GED Math : Pythagorean Theorem

Example Questions

Example Question #91 : Triangles

Note: figure NOT drawn to scale

The square in the above diagram has area 2,500. What is  ?

Explanation:

The area of the square is 2,500; its sidelength is the square root of this:

This means that the right triangle in the diagram has legs  and 40 and hypotenuse 50, so by the Pythagorean Theorem:

Example Question #92 : Triangles

The above figure shows Square  with sidelength 2;  is the midpoint of  is the midpoint of . To the nearest tenth, what is the perimeter of Quadrilateral ?

Explanation:

The perimeter of  Quadrilateral  is the sum of the lengths of .

is a side of the square and has length 2.

is the midpoint of , so  is half a side of the square; its length is 1.

The other two sides are hypotenuses of right triangles and can be found using the Pythagorean Theorem.

and  are the midpoints of  and  , respectively,both of which are segments with length 2; therefore,

.

is therefore the hypotenuse of a triangle with legs 1 and 1, and its length is

.

Similarly,  is the hypotenuse of a triangle with legs 1 and 2, and its length is

.

This rounds to 6.7.

Example Question #11 : Pythagorean Theorem

What is the area of a right triangle if the hypotenuse is 10, and one of the side lengths is 6?

Explanation:

To determine the other side length, we will need to use the Pythagorean Theorem.

Substitute the hypotenuse and the known side length as either  or .

Subtract 36 from both sides and reduce.

Square root both sides and reduce.

The length and width of the triangle are now known.

Write the formula for the area of a triangle.

Substitute the dimensions.

Example Question #91 : Triangles

If the hypotenuse of a right triangle is 5, and a side length is 2, what is the area?

Explanation:

To find the other side length, we will need to first use the Pythagorean Theorem.

Substitute the side and hypotenuse.

Solve for the missing side.

Write the formula for the area of a triangle.

Substitute the sides.

Example Question #15 : Pythagorean Theorem

If the hypotenuse of a right triangle if 7, and a side length is 5, what must be the length of the missing side?

Explanation:

Write the formula for the Pythagorean Theorem.

Substitute the values into the equation.

Subtract 25 from both sides.

Square root both sides.

Example Question #101 : Triangles

Determine the hypotenuse of a right triangle if the side legs are  respectively.

Explanation:

Write the Pythagorean Theorem to find the hypotenuse.

Substitute the dimensions.

Square root both sides.

Example Question #102 : Triangles

A car left City A and drove straight east for  miles then it drove straight north for  miles, where it stopped. In miles, what is the shortest distance between the car and City A?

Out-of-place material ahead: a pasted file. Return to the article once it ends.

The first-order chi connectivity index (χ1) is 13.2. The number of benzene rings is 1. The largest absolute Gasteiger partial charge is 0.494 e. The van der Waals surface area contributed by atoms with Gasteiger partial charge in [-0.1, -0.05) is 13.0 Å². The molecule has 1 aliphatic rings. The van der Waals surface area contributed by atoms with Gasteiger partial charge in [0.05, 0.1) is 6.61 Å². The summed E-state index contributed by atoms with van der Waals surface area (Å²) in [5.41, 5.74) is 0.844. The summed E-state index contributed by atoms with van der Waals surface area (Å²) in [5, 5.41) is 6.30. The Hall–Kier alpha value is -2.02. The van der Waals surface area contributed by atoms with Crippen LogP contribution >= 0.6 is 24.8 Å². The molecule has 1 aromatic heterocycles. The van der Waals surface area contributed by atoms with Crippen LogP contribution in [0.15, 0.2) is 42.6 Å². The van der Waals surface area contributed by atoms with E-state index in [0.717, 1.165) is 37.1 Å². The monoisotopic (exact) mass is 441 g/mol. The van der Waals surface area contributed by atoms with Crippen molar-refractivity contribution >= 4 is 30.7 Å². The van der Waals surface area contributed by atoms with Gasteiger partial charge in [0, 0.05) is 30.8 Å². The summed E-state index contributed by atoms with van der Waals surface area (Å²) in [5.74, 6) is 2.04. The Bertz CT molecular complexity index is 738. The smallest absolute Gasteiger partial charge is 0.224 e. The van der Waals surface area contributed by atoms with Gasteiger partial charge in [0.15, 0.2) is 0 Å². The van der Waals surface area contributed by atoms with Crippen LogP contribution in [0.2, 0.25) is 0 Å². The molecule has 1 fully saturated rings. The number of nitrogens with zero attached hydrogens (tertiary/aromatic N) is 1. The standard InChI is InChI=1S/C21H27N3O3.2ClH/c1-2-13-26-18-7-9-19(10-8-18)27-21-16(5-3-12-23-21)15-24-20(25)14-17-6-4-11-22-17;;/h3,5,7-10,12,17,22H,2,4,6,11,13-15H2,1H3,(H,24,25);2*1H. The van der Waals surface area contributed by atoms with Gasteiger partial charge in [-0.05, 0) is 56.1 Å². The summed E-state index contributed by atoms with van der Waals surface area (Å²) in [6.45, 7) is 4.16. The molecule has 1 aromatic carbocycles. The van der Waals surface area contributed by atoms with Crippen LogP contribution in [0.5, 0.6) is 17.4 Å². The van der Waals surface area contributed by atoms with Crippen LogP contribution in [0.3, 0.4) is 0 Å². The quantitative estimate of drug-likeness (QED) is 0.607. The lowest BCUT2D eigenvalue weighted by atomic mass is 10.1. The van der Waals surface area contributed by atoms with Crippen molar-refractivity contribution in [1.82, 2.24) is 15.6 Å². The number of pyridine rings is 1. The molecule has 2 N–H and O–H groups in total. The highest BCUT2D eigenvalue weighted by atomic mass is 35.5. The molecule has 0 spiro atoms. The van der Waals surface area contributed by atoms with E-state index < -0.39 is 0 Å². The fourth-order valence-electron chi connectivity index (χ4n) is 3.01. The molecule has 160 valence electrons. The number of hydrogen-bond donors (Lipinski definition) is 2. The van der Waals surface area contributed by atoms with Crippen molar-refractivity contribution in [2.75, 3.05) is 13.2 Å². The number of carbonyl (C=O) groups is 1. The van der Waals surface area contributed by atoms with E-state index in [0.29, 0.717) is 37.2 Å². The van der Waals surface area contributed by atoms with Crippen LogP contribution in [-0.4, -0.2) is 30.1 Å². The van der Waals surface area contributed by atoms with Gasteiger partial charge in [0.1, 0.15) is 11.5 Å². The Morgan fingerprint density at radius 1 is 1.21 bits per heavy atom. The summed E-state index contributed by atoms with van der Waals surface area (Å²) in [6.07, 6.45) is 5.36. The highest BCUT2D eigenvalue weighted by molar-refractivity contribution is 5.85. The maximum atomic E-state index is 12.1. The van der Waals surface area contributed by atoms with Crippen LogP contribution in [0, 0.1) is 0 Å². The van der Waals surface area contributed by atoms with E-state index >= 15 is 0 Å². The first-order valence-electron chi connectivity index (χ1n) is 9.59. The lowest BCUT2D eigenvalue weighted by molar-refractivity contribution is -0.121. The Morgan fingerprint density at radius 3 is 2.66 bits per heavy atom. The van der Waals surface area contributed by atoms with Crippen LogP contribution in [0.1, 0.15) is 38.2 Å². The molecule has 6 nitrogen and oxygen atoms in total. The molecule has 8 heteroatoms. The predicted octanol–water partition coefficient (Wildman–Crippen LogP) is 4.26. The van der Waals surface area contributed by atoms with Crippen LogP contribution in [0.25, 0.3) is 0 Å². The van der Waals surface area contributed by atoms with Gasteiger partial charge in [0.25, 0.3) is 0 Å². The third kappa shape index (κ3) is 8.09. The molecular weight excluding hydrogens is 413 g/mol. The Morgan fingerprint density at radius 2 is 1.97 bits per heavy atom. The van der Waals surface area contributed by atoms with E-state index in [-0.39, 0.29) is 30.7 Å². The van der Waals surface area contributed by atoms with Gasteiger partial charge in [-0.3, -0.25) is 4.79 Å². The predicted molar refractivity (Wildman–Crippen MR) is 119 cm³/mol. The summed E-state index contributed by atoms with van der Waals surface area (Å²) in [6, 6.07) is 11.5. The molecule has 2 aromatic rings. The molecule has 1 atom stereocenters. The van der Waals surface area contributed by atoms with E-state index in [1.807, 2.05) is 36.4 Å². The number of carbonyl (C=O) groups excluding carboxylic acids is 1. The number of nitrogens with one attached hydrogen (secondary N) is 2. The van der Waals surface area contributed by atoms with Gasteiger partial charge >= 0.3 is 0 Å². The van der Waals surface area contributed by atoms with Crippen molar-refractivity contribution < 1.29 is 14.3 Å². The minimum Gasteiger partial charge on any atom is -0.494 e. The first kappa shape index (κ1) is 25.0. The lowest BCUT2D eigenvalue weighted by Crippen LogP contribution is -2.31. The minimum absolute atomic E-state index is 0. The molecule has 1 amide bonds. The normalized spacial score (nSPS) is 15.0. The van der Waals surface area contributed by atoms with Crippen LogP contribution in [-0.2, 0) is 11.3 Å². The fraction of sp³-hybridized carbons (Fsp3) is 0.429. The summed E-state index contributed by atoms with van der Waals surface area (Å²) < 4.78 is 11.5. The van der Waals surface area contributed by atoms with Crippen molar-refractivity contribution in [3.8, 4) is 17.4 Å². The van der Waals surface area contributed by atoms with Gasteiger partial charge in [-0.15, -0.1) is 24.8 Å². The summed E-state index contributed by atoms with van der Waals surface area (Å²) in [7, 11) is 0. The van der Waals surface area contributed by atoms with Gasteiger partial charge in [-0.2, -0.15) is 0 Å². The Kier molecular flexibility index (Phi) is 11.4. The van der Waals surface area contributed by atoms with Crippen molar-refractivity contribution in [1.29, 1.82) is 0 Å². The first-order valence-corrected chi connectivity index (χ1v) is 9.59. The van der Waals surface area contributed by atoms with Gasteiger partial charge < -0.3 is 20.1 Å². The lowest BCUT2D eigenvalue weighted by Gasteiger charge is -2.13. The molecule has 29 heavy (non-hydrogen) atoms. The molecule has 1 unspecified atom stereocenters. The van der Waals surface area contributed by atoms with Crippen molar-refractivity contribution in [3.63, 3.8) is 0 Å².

Explanation:

Start by drawing out what the car did.

You'll notice that a right triangle will be created as shown by the figure above. Thus, the shortest distance between the car and City A is also the hypotenuse of the triangle. Use the Pythagorean Theorem to find the distance between the car and City A.

Example Question #103 : Triangles

You want to build a garden in the shape of a right triangle. If the two arms will be 6ft and 8ft, what does the length of the hypotenuse need to be?

Explanation:

You want to build a garden in the shape of a right triangle. If the two arms will be 6ft and 8ft, what does the length of the hypotenuse need to be?

To find the length of a hypotenuse of a right triangle, simply use the Pythagorean Theorem.

Where a and b are the arm lengths, and c is the hypotenuse.

Plug in our knowns and solve.

Note that we could also have found c by identifying a Pythagorean Triple:

3x-4x-5x

3(2)-4(2)-5(2)

6-8-10

Example Question #104 : Triangles

Note: Figure NOT drawn to scale.

Refer to the above diagram.

Which is true of ?

Explanation:

By the Pythagorean Theorem, if  and  are the lengths of the shorter two sides, or legs, of a right triangle, and  is the length of the longest side, or hypotenuse, of the triangle, then

Set :

Since we are trying to determine between which two of the consecutive integers in the set   falls, it suffices to find out between which two of their squares  falls. Each square is the product of the integer and itself, so:

,

or, substituting,

It follows that

.

Example Question #11 : Pythagorean Theorem

You are visiting a friend who has right-triangular shaped pool. You are seeing who can swim around the perimeter of the pool fastest. If the long side is 20 meters, and second shortest side is 15 meters long, how long is the shortest side?

Explanation:

You are visiting a friend who has right-triangular shaped pool. You are seeing who can swim around the perimeter of the pool fastest. If the long side is 20 meters, and second shortest side is 15 meters long, how long is the shortest side?

Let's begin by recalling Pythagorean Theorem

So, we know that c is our hypotenuse or longest side.

a and b are our shorter sides. It doesn't really matter which one is which.

Let's plug in and solve!